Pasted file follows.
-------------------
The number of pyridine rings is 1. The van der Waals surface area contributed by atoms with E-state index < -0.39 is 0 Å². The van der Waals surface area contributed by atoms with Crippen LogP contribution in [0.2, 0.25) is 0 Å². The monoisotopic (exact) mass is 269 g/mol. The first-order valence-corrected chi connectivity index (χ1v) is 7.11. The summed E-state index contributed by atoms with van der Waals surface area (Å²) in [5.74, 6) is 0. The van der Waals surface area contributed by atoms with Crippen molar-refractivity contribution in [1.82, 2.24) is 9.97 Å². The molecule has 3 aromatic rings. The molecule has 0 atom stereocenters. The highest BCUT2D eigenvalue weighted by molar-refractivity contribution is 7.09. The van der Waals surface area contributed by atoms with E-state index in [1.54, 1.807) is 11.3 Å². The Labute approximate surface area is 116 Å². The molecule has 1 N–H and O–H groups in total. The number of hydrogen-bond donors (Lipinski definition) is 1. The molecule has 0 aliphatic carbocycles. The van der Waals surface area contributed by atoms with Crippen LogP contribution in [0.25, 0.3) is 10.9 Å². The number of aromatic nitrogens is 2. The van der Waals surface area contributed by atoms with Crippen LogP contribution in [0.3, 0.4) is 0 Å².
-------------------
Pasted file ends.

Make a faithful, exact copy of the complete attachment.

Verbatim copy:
The number of pyridine rings is 1. The van der Waals surface area contributed by atoms with E-state index < -0.39 is 0 Å². The van der Waals surface area contributed by atoms with Crippen LogP contribution in [0.2, 0.25) is 0 Å². The monoisotopic (exact) mass is 269 g/mol. The first-order valence-corrected chi connectivity index (χ1v) is 7.11. The summed E-state index contributed by atoms with van der Waals surface area (Å²) in [5.74, 6) is 0. The van der Waals surface area contributed by atoms with Crippen molar-refractivity contribution in [1.82, 2.24) is 9.97 Å². The molecule has 3 aromatic rings. The molecule has 0 atom stereocenters. The highest BCUT2D eigenvalue weighted by molar-refractivity contribution is 7.09. The van der Waals surface area contributed by atoms with E-state index in [1.54, 1.807) is 11.3 Å². The Labute approximate surface area is 116 Å². The molecule has 1 N–H and O–H groups in total. The number of hydrogen-bond donors (Lipinski definition) is 1. The molecule has 0 aliphatic carbocycles. The van der Waals surface area contributed by atoms with Crippen LogP contribution in [0.25, 0.3) is 10.9 Å². The number of aromatic nitrogens is 2. The van der Waals surface area contributed by atoms with Crippen LogP contribution in [0.3, 0.4) is 0 Å².